My London challengeLittle people, my friends included, knew about this but I decided after being shitty at London living one day that I would commit to a UK challenge that I hoped would have far reaching results. I have to admit I was hoping that at least one person would react but I wasn’t expecting huge results considering that my motivation was the very thing that I thought would hinder my challenge’s success.
I decided that I would commit at least 1 random act of kindness each day on public transport. It started off with a lady who needed a pen, it grew to a man who needed a tissue and then developed to a dude who ever so eloquently doused himself with Coke whilst riding the Jubilee line one late afternoon amidst the rush home. Each time people had entirely different reactions. The first time I gave a lady a pen to use for a few seconds it was like I was a bloody miracle that I had helped her and then when I told her as the train approached Greenwich station that she could keep the pen it was like I was suddenly transformed into a female God yet to me I had done nothing.
After a few days of ensuring I was committing these random acts of kindness I began to feel far better about living in London and I also starting approaching the train in the morning as an opportunity to stand and not a ‘why didn’t I get a seat’ moment, despite the colossal amounts one pays per week for a train pass. Perhaps positive affirmations do in fact help more than one person; the affected, the train driver, fellow passengers and myself. Who could have thought huh?!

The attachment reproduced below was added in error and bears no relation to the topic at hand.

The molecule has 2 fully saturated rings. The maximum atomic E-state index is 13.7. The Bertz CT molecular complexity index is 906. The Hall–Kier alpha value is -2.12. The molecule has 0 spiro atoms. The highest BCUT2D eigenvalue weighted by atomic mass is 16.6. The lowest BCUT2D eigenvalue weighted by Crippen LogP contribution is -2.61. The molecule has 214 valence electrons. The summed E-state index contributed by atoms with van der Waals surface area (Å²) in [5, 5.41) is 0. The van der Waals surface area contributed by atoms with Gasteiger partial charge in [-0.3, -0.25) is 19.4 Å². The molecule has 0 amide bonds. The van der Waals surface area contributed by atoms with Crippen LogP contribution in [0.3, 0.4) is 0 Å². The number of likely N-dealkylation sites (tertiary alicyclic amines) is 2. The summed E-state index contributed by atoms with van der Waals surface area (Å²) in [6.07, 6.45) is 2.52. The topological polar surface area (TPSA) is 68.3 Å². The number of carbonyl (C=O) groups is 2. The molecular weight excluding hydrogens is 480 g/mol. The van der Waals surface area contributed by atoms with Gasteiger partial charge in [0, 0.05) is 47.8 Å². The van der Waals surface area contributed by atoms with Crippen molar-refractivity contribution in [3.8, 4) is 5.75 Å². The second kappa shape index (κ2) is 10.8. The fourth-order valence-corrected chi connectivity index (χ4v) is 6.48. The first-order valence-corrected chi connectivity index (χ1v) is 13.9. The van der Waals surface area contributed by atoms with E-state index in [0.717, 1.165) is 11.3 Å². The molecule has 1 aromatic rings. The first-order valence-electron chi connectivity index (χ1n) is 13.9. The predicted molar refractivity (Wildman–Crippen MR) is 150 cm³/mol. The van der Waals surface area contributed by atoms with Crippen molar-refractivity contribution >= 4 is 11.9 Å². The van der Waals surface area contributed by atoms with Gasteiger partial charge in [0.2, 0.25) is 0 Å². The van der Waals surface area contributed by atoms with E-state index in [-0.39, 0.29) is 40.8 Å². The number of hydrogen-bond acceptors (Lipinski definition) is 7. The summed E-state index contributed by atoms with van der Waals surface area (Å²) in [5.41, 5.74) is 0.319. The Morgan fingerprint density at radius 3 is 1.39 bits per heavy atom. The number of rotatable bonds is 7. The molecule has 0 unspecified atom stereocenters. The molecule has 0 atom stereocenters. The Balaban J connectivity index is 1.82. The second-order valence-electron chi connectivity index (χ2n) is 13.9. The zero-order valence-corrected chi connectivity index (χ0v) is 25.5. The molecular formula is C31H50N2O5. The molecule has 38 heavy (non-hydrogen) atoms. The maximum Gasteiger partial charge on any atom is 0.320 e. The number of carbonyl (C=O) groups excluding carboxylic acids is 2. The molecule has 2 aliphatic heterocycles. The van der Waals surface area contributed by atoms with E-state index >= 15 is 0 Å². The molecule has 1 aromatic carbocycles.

Several months passed, several acts of kindness committed. Do I consider myself a hero, no. In fact I consider that I just reaffirmed what I always thought was going on, people have become so involved with themselves, tired and also afraid of connecting with strangers that they shut off to their whole world. That is probably why when I first came to London creating the analogy of Londoners being dead bodies Monday to Friday and children on Saturday and Sunday was quite a simple thought process for me. Then I recall having a conversation with a friend who suggested that society has become so soft that people are not pushing back and saying that we do not approve of peoples’ idiotic behaviour for fear of retribution and hence we silently perpetuate it. But I would like to boldly suggest that we can in fact attack the negative with positive without fear of retribution. This can be done through random acts of kindness. When we act in kindness people can see our hearts. They know our motives and it is that in which people respond to so positively, that is why they respond ‘bless you’ as you finish assisting them with the rather small task you have been 'burdened' with for a minute or two. The more who can repetitively commit acts of kindness the more infectious good becomes in our lives, the less we will see posters about surprising ‘good’ happening in London city and the more we can start to validate each other for the positive.